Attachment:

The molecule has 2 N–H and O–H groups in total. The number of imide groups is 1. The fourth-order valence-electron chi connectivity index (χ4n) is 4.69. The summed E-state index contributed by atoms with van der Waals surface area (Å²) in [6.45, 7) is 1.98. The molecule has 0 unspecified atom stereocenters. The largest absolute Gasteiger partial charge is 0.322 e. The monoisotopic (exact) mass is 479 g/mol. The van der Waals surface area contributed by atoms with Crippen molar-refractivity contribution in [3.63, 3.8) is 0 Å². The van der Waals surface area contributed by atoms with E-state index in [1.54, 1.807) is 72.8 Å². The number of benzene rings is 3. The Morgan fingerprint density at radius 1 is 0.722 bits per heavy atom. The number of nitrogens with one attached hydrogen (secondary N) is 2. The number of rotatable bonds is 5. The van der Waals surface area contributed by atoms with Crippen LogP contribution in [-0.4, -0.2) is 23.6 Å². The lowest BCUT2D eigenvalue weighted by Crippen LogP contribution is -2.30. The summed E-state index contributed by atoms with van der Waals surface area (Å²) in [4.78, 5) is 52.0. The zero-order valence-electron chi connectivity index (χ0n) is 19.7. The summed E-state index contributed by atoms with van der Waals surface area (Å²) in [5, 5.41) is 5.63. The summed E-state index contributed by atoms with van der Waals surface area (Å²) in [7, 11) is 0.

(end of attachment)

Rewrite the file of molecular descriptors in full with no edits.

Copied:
The molecule has 2 N–H and O–H groups in total. The number of imide groups is 1. The fourth-order valence-electron chi connectivity index (χ4n) is 4.69. The summed E-state index contributed by atoms with van der Waals surface area (Å²) in [6.45, 7) is 1.98. The molecule has 0 unspecified atom stereocenters. The largest absolute Gasteiger partial charge is 0.322 e. The monoisotopic (exact) mass is 479 g/mol. The van der Waals surface area contributed by atoms with Crippen molar-refractivity contribution in [3.63, 3.8) is 0 Å². The van der Waals surface area contributed by atoms with E-state index in [1.54, 1.807) is 72.8 Å². The number of benzene rings is 3. The Morgan fingerprint density at radius 1 is 0.722 bits per heavy atom. The number of nitrogens with one attached hydrogen (secondary N) is 2. The number of rotatable bonds is 5. The van der Waals surface area contributed by atoms with Crippen LogP contribution in [-0.4, -0.2) is 23.6 Å². The lowest BCUT2D eigenvalue weighted by Crippen LogP contribution is -2.30. The summed E-state index contributed by atoms with van der Waals surface area (Å²) in [4.78, 5) is 52.0. The zero-order valence-electron chi connectivity index (χ0n) is 19.7. The summed E-state index contributed by atoms with van der Waals surface area (Å²) in [5, 5.41) is 5.63. The summed E-state index contributed by atoms with van der Waals surface area (Å²) in [7, 11) is 0.